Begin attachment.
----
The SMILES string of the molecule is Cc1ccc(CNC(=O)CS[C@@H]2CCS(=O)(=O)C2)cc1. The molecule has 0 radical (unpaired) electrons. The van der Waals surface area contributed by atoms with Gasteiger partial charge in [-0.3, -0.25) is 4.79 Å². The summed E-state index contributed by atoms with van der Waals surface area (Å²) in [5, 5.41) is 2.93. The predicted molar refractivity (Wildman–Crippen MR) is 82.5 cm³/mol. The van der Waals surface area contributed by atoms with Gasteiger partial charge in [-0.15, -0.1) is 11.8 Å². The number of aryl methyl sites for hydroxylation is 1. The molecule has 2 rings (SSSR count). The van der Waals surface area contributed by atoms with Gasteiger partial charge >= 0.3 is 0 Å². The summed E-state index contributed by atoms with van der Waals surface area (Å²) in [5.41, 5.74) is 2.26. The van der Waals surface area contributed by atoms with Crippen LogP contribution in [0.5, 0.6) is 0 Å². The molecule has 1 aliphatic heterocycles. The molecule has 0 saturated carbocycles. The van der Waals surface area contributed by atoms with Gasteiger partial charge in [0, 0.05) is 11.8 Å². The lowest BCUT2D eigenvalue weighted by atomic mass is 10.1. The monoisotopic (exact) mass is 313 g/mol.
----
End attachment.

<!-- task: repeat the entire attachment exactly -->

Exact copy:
The SMILES string of the molecule is Cc1ccc(CNC(=O)CS[C@@H]2CCS(=O)(=O)C2)cc1. The molecule has 0 radical (unpaired) electrons. The van der Waals surface area contributed by atoms with Gasteiger partial charge in [-0.3, -0.25) is 4.79 Å². The summed E-state index contributed by atoms with van der Waals surface area (Å²) in [5, 5.41) is 2.93. The predicted molar refractivity (Wildman–Crippen MR) is 82.5 cm³/mol. The van der Waals surface area contributed by atoms with Gasteiger partial charge in [-0.15, -0.1) is 11.8 Å². The number of aryl methyl sites for hydroxylation is 1. The molecule has 2 rings (SSSR count). The van der Waals surface area contributed by atoms with Gasteiger partial charge >= 0.3 is 0 Å². The summed E-state index contributed by atoms with van der Waals surface area (Å²) in [5.41, 5.74) is 2.26. The van der Waals surface area contributed by atoms with Crippen LogP contribution in [0.5, 0.6) is 0 Å². The molecule has 1 aliphatic heterocycles. The molecule has 0 saturated carbocycles. The van der Waals surface area contributed by atoms with Gasteiger partial charge in [0, 0.05) is 11.8 Å². The lowest BCUT2D eigenvalue weighted by atomic mass is 10.1. The monoisotopic (exact) mass is 313 g/mol.